“ORLAN’s works are prisms of diverging issues, which refuse any unique perspective. As if each one of her projects were inconsiderably loaded with all of her preoccupations: technology and feminism, art history and surgery, football and religion, sex and politics. The artist gives priority to the wild polysemy of the image rather than the precision and prudence of “sure work.” Duplicity? Worse: multiplicity. ORLAN is a plural minority. This is problematic when one fears nothing more than that which is complex, imperceptible in a single gesture of thought. Literally un-kissable. Unless these disparate issues are different creases in a unique model of resistance.
Performer-film director-photographer-sculptor-painter-activist: a one woman band without unison, dangerously multitasking and multi-body. All bodies inside one body. All voices from a single mouth. All knowledge in one mind. Of course, the series of hybridisations rests upon this principal, but so do ORLAN’s metamorphic games generally, until disappearance (creased dresses without a body). Borrowing other’s appearance to give birth to new identities in a chronic, aesthetic and cultural parthenogenesis.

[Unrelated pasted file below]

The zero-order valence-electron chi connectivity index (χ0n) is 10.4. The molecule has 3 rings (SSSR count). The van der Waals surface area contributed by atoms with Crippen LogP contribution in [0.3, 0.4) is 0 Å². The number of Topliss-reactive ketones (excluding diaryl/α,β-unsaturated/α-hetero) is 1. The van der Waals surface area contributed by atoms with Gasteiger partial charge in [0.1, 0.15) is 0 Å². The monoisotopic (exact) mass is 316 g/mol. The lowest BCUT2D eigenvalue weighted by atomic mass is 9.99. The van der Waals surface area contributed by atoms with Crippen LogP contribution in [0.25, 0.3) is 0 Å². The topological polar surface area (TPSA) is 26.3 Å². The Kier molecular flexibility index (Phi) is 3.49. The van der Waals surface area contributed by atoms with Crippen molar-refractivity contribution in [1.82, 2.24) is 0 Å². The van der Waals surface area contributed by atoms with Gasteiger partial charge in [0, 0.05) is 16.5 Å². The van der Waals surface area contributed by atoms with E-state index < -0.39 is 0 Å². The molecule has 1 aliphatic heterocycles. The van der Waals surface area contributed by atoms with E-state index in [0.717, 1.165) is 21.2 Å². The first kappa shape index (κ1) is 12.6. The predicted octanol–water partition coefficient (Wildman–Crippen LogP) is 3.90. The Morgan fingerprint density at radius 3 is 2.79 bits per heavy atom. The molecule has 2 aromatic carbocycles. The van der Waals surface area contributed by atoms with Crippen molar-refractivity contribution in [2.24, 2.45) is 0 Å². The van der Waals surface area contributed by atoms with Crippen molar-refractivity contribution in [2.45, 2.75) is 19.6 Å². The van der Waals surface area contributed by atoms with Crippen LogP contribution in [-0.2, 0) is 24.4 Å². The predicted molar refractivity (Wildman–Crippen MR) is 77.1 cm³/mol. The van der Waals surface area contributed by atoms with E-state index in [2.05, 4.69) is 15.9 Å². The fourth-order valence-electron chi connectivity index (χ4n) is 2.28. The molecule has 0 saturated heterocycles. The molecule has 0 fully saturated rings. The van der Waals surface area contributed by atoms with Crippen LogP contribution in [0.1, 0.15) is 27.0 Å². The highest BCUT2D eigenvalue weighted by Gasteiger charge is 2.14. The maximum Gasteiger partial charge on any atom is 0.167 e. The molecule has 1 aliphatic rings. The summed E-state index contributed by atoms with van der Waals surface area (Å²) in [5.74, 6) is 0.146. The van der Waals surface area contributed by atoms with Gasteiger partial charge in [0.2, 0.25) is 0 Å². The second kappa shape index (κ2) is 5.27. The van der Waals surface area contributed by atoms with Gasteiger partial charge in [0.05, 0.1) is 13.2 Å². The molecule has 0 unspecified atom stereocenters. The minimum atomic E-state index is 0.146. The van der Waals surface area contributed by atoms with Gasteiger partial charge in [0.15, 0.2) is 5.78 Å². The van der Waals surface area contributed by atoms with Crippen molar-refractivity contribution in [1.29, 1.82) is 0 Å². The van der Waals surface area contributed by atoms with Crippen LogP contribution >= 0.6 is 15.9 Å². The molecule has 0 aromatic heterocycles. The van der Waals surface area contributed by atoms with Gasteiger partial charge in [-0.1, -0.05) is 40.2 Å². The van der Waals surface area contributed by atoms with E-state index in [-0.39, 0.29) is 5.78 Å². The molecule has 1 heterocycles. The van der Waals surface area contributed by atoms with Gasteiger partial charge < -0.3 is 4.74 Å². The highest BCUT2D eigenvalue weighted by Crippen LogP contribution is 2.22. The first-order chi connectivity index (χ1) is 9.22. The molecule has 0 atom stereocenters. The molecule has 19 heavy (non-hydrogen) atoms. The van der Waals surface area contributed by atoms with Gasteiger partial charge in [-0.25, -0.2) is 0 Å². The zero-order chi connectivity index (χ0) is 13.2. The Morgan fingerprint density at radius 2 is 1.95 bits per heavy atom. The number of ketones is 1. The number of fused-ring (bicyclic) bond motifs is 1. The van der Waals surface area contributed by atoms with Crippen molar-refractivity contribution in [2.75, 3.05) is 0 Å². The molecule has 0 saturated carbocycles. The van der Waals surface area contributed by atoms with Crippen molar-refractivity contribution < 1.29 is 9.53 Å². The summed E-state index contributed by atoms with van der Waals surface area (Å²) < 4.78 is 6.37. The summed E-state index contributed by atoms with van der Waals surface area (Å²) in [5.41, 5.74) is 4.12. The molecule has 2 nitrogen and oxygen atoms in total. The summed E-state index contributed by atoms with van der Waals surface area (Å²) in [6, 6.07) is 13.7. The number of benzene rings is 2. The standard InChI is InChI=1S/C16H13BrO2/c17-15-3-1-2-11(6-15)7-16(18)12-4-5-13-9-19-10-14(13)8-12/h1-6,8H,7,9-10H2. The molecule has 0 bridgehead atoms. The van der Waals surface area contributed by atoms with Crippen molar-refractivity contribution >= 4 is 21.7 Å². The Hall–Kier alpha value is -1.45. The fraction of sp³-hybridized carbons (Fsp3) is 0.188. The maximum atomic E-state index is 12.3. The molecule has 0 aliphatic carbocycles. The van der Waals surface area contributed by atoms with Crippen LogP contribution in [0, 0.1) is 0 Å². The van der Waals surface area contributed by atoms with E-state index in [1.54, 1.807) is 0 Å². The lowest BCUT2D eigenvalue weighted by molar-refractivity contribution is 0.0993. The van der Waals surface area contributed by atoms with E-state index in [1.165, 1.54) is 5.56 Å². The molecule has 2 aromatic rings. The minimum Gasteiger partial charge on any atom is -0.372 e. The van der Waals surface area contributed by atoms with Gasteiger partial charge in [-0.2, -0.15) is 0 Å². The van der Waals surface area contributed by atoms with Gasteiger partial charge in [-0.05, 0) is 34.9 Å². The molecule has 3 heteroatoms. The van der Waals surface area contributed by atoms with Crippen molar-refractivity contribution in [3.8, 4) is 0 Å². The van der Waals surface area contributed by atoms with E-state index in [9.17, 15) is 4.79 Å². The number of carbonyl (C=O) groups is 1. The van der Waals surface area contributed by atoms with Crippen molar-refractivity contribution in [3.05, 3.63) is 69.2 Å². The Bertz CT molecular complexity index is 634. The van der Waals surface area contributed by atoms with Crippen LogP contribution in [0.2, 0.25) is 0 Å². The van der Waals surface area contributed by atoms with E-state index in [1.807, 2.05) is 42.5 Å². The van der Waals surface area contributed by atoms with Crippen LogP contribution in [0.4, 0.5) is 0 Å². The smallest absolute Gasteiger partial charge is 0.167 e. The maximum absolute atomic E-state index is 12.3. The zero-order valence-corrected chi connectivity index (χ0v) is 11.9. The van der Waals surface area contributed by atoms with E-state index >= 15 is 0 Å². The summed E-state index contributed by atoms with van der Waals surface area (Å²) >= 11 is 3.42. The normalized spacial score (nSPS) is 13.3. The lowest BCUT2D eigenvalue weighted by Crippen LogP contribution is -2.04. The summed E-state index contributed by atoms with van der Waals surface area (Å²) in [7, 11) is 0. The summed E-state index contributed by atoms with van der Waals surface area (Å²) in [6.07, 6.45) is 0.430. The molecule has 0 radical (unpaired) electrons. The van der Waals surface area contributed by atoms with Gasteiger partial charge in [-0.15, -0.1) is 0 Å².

ORLAN is dissident, foremost at the heart of art. Within this field, yet permeable to otherness, ORLAN manages to never really be digestible, always embarrassing. Doing what shouldn’t be done. Performances involving photography, video, then slipping into a digital aesthetic.
In ORLAN’s trajectory, there is always a moment where the question of style is mangled. Always a step too far, upsetting aesthetic acceptations and making unanimous approval for the whole of her work impossible. Choosing art as rebellion in a rebellion against art. Each of her projects, being in its own way a criticism of this environment and its conventions; ORLAN does everything to be socially unacceptable in it. So much so that her contestations of western criteria for beauty and ugliness are shown in their material crudeness…for ORLAN, the matter and the body are the support for these ideological stances. The flesh of objects and people constitutes the terrain for cognitive experience.”
–Guillaume Désanges (1)